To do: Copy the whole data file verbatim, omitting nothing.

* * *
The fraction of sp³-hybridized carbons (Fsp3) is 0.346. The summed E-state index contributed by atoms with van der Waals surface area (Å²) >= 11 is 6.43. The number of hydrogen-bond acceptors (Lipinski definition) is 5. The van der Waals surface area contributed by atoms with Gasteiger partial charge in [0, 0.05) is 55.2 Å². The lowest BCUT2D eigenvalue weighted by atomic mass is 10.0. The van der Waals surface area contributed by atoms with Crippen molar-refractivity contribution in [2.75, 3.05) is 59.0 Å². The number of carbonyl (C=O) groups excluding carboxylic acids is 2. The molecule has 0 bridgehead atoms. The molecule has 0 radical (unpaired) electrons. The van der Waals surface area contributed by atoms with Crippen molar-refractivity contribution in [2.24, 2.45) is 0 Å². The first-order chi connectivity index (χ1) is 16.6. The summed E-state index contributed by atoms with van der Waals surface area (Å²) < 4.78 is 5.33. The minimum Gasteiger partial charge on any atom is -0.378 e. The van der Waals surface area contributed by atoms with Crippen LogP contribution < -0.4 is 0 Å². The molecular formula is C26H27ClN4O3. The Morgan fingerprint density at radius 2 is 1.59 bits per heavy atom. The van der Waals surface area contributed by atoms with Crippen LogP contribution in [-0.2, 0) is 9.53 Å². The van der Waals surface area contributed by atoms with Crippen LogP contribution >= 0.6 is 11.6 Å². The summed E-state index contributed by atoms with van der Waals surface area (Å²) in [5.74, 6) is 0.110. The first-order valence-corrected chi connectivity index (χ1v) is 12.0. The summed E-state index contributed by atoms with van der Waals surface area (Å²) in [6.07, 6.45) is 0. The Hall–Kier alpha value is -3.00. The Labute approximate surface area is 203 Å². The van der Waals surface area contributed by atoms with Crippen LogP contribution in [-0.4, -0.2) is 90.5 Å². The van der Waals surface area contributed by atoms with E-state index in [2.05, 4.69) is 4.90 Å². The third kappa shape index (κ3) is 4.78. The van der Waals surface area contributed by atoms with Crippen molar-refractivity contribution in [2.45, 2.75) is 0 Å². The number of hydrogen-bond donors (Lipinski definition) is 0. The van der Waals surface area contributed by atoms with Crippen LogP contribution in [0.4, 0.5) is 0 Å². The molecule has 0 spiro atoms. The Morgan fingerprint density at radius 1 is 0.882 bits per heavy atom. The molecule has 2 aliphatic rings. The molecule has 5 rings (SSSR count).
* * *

The fraction of sp³-hybridized carbons (Fsp3) is 0.346. The summed E-state index contributed by atoms with van der Waals surface area (Å²) >= 11 is 6.43. The number of hydrogen-bond acceptors (Lipinski definition) is 5. The van der Waals surface area contributed by atoms with Gasteiger partial charge in [0, 0.05) is 55.2 Å². The lowest BCUT2D eigenvalue weighted by atomic mass is 10.0. The van der Waals surface area contributed by atoms with Crippen molar-refractivity contribution in [2.75, 3.05) is 59.0 Å². The number of carbonyl (C=O) groups excluding carboxylic acids is 2. The molecule has 0 bridgehead atoms. The molecule has 0 radical (unpaired) electrons. The van der Waals surface area contributed by atoms with Crippen molar-refractivity contribution in [2.24, 2.45) is 0 Å². The first-order chi connectivity index (χ1) is 16.6. The summed E-state index contributed by atoms with van der Waals surface area (Å²) < 4.78 is 5.33. The minimum Gasteiger partial charge on any atom is -0.378 e. The van der Waals surface area contributed by atoms with Crippen LogP contribution < -0.4 is 0 Å². The molecular formula is C26H27ClN4O3. The Morgan fingerprint density at radius 2 is 1.59 bits per heavy atom. The van der Waals surface area contributed by atoms with Crippen LogP contribution in [-0.2, 0) is 9.53 Å². The van der Waals surface area contributed by atoms with Crippen LogP contribution >= 0.6 is 11.6 Å². The summed E-state index contributed by atoms with van der Waals surface area (Å²) in [5.74, 6) is 0.110. The first-order valence-corrected chi connectivity index (χ1v) is 12.0. The summed E-state index contributed by atoms with van der Waals surface area (Å²) in [6.07, 6.45) is 0. The Hall–Kier alpha value is -3.00. The Labute approximate surface area is 203 Å². The van der Waals surface area contributed by atoms with Crippen LogP contribution in [-0.4, -0.2) is 90.5 Å². The van der Waals surface area contributed by atoms with E-state index in [2.05, 4.69) is 4.90 Å². The third kappa shape index (κ3) is 4.78. The van der Waals surface area contributed by atoms with Crippen molar-refractivity contribution in [2.45, 2.75) is 0 Å². The number of hydrogen-bond donors (Lipinski definition) is 0. The van der Waals surface area contributed by atoms with Crippen LogP contribution in [0.4, 0.5) is 0 Å². The molecule has 0 spiro atoms. The Morgan fingerprint density at radius 1 is 0.882 bits per heavy atom. The molecule has 2 aliphatic rings. The molecule has 5 rings (SSSR count).